Facing Obstacles – Earl Seals




Transcript: Welcome back to CBF. When I think about business and faith and how they intersect, I’m reminded obviously of God’s Word.

When coaching people, I’m reminded of this: that there’s a process of success, and generally it starts with Step 1, which is a journey of success – it’s not a moment, it’s a process, it’s a journey by which we succeed – and that reminds me of life, in reality.

It really starts when you think about the beginning of where you’re at really today, that the yesterday is the past, and that the past is really a foundation by which you can either live in the past or you can use the past to press you forward and to build upon.

When I think of the steps to going through growth and success in business, it literally does bring me to the concept in my mind of a journey, especially in the Smoky Mountains where I grew up. If any of you have ever been out to the Rocky Mountains, been to the Smoky Mountains, been to Yellowstone, and actually done some significant hiking, you would understand it generally starts off very flat.

But sometimes it really just takes Step #1, the courage to actually step out. I see that every day. I see it really specifically on Mondays; when people take time off or vacation, they don’t come back in a mode by which they’re enthusiastic or they’re motivated. That’s an improper philosophy when it comes to business a lot of times. Sometimes you’ve just got to do what is difficult and you have to face that, do what is difficult.

But it is the process of starting. The first key characteristic that I see often is just simply courage. It’s saying, I’m going to be courageous. Courage is not the absence of fear; it’s the ability to have action regardless of fear.

When you go through that, you start in motion, taking action. From there often you start hitting the real – you’re going up the climb. You know what I’m talking about. From that, there’s all sorts of things.

There’s the valleys, which is super difficult. Maybe it’s a string of no sales. It could be a giant log you’re trying to climb over, which is an obstacle, how do you get over it, around it, under it? It’s that characteristic. It’s the journey, it’s what is difficult that you’re in.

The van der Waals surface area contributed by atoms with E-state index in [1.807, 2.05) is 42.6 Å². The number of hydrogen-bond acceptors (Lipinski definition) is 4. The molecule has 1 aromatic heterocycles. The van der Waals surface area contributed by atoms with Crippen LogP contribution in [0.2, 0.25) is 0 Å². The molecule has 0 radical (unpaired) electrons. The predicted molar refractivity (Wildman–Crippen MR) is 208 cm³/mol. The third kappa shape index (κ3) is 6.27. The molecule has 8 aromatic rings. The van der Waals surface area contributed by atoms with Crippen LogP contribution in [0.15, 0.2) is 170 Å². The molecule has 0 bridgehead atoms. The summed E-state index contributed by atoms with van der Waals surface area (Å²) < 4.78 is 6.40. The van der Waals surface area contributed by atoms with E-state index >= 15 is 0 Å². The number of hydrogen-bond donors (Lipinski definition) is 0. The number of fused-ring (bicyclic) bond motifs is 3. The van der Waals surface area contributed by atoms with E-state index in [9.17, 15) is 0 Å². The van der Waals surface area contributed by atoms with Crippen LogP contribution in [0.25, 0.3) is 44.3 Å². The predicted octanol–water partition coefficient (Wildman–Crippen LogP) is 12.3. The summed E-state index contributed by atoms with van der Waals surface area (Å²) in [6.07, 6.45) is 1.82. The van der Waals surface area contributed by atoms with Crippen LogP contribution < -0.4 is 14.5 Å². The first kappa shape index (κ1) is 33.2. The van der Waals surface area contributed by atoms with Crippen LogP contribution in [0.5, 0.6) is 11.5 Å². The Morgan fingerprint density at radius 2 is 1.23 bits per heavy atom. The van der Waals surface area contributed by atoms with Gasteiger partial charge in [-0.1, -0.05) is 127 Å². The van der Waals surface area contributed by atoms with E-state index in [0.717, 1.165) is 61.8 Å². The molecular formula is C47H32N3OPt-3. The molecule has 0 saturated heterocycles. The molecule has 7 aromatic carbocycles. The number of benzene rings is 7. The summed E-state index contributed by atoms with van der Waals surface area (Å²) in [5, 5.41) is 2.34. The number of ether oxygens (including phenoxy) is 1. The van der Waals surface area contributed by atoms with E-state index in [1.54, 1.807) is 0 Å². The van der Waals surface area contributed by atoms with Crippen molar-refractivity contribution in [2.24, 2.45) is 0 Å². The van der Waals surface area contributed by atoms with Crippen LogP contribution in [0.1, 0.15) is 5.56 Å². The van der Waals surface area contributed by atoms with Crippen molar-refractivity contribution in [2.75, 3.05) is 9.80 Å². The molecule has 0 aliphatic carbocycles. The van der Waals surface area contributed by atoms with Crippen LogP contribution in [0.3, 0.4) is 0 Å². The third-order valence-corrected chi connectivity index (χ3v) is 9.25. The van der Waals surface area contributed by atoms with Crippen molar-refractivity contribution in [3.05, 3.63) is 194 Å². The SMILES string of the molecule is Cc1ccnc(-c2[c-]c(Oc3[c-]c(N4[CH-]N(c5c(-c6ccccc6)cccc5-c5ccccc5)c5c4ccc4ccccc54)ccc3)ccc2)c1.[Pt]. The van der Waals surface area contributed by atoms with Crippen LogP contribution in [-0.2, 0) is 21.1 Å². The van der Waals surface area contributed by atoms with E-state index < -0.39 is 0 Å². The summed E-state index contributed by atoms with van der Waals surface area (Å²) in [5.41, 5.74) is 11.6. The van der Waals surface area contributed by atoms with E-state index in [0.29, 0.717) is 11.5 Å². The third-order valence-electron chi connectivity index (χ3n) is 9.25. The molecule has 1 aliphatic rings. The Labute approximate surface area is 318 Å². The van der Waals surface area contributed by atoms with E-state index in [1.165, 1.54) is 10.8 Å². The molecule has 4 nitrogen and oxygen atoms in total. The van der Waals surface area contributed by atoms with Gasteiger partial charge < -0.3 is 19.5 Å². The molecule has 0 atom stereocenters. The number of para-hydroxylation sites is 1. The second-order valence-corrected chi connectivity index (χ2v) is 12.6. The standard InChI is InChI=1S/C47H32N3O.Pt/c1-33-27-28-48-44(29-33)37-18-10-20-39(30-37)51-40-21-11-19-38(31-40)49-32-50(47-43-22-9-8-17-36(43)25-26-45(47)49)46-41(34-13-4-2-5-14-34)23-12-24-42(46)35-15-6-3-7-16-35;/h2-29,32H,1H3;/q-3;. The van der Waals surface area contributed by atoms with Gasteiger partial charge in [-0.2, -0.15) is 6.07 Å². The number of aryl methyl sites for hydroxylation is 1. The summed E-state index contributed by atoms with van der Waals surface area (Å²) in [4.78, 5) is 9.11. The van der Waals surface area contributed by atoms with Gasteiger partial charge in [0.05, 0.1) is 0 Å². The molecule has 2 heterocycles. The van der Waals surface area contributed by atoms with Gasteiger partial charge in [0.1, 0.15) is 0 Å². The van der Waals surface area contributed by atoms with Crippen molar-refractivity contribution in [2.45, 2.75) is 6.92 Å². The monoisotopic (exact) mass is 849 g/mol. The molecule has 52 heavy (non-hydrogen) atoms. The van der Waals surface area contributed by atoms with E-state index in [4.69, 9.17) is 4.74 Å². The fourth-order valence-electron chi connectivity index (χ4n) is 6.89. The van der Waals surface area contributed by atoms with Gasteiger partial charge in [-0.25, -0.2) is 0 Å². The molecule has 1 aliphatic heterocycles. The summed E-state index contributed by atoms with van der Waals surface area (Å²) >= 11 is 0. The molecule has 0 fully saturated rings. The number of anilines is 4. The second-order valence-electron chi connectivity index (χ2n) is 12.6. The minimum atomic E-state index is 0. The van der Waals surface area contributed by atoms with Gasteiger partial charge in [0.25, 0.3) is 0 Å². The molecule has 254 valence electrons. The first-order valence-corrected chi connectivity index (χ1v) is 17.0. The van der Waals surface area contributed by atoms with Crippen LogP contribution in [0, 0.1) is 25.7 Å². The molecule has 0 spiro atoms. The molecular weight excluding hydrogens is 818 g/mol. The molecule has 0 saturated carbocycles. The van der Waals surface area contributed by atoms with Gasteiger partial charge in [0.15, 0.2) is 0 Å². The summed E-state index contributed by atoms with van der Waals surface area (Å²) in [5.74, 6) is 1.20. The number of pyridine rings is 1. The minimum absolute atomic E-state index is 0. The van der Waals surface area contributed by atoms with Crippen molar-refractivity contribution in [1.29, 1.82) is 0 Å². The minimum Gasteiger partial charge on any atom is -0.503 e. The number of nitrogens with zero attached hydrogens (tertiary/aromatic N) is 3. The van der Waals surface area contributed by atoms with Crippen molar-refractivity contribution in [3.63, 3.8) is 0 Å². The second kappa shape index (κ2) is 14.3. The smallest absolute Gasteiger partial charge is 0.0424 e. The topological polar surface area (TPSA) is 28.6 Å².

When I think about difficulty, it’s the processing of difficulty. Listen to me on this. It’s the no’s that you don’t always want to hear. It is the obstacles that sometimes, quite frankly, you don’t even like or want or don’t even understand.

There’s either self-imposed obstacles or God-allowed obstacles in a lot of cases. We don’t want to deal with that. “I don’t like it!” That’s our nature. It could be just something that I’m not aware of, or something comes into my life that I’m not familiar with. But all of those things have a tremendous mental weight.

I would just like to cross over right there for a moment, and what I’d like to cross over is the processing of obstacles. That is actually seen in God’s Word, if you look at it. If you look at what James wrote in James 1:2, he gets it. He gets it, and he writes this down.

He says: “Count it all joy, my brothers and sisters, count it joy when you meet trials of various kinds, for you know that the testing of your faith produces steadfastness. And let steadfastness have its full effect, that you may be perfect and complete, lacking in nothing.”

I think James gets it, and what I mean by he gets it is, is it realistic that you and I are going to walk through life and not have tremendous obstacles? It’s not whether we have obstacles; it’s how we process obstacles. It’s not whether we’re going to have failure; it’s how we process failure.

It’s not whether we’re going to have difficulty into our future. We’re pretty much promised it. As a matter of fact, what’s more important than dreading it is looking for the benefit of it.

James talks about it. The processing of the difficulty, the trials of different kinds, produces steadfastness. It builds inside of you character. “I will not give up. I will not stop. I have a hope beyond this world. I know where I’m going.” This is a temporary trial at best; let it have its full effect.

Remember what James just said? He said “count it a joy.” You’re like, you’ve got to be kidding me. What are you talking about? Count it a joy that you have challenges of different kinds. Count it a joy? Here’s why.

The obstacles in themselves, the difficulties that we find in life, they are the framework by which we can understand joy. If everything was easy, if everything was flat, there would be no summit. If you did not cross over the streams and climb over the logs and get chased by a bear – just hypothetical – if you did not struggle, you would never experience the joy of the summit.

You’re promised obstacles. It’s going to happen; we all know that. But instead of us dreading them, let’s embrace them as the ability to do a couple things – to form our character, to test our character, to show pressure in the dam by which we have cracks revealed that we need shoring up; and the second, which is to lean into the Lord. These obstacles are what reveal our self-reliance versus our reliance upon Him.

I would just encourage all of you guys, as you’re processing and walking through this week, this month, to actually count it a joy when you face trials of many kinds, because the testing of your faith, these trials, produce steadfastness. It produces in you a joy of your salvation.

Have a wonderful week and a wonderful month.

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